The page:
AMiable Solution #361: The Power of No
Sometimes telling prospects what they can’t have—or creating an argument against your product—is more effective than a straight-up marketing pitch.
American Express found this out when it mailed a letter that started, “Quite frankly, the American Express® Card is not for everyone. And not everyone who applies for Cardmembership is approved.”
Kind of makes you want to prove you’re among the “qualified,” doesn’t it?
If you said, “yes,” you’re not alone.
For more than a decade, this approach, this letter, helped American Express generate more than a billion dollars in revenue.
Why? That’s the power of saying “no” in marketing. That’s the power of reverse psychology, of getting someone to do what you want them to do by arguing in favor of the opposite behavior.
Why would any marketer want to try this strategy when most of our marketing pumps up our products and services and—directly or indirectly—puts our competition down?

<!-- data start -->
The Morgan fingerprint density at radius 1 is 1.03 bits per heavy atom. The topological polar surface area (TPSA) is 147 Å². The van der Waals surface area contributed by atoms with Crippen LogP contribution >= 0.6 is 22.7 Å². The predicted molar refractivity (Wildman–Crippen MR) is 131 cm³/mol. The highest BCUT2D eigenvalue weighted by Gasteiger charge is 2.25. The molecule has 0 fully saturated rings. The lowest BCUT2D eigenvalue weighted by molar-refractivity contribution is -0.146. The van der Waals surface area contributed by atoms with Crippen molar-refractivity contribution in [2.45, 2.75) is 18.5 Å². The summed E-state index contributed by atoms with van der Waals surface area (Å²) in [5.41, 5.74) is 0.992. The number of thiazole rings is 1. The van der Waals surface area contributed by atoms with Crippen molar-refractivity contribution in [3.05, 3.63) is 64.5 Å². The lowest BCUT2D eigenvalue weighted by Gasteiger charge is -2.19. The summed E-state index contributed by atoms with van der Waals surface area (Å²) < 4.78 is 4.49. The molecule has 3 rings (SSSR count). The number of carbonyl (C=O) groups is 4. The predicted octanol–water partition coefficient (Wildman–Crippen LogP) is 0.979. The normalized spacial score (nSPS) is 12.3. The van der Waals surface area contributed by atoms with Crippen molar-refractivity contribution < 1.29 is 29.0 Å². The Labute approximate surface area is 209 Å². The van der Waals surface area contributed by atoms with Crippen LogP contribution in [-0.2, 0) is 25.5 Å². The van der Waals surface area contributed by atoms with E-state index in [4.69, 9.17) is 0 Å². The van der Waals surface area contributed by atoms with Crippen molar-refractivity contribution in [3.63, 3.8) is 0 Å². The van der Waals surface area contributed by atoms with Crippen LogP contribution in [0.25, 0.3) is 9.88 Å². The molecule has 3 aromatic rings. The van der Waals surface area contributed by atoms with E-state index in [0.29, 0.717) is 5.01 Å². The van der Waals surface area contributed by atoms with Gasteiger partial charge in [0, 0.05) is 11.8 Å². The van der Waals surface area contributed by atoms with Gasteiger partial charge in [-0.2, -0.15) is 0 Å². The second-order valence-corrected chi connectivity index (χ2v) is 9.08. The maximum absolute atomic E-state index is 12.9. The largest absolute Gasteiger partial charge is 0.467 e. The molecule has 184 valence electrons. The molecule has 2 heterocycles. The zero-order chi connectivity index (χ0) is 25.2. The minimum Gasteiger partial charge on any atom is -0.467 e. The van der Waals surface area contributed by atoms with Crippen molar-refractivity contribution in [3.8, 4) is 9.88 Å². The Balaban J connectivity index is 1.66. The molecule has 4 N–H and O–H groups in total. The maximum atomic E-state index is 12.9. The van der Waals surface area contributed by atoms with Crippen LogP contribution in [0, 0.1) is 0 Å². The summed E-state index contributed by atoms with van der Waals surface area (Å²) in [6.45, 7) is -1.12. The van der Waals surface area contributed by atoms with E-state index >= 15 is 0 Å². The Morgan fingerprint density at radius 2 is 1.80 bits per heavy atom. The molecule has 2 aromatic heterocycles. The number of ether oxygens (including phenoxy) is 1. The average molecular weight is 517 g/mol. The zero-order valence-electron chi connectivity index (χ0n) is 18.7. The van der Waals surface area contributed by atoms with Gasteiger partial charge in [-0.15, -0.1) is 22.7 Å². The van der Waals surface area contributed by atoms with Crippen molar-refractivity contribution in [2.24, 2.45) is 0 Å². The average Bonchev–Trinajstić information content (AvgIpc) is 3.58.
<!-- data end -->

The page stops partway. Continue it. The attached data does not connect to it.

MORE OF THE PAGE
Because pointing out the flaws helps highlight the benefits.
Because admitting shortcomings creates curiosity.
Because rejecting the “one size fits all” approach, which American Express did, creates an illusion of exclusivity. It creates desire.
Chloe Della Costa, a contributing writer for iMedia Connection, says reverse psychology “is not a technique that can be drawn upon frequently and still remain effective, as it will quickly lose its magic.” Once in a while, however, “there are special moments when an ad's message of forbiddance succeeds in not only coyly tricking a consumer, but doing so in a way that isn't off-putting, but even a source of amusement for the consumer.”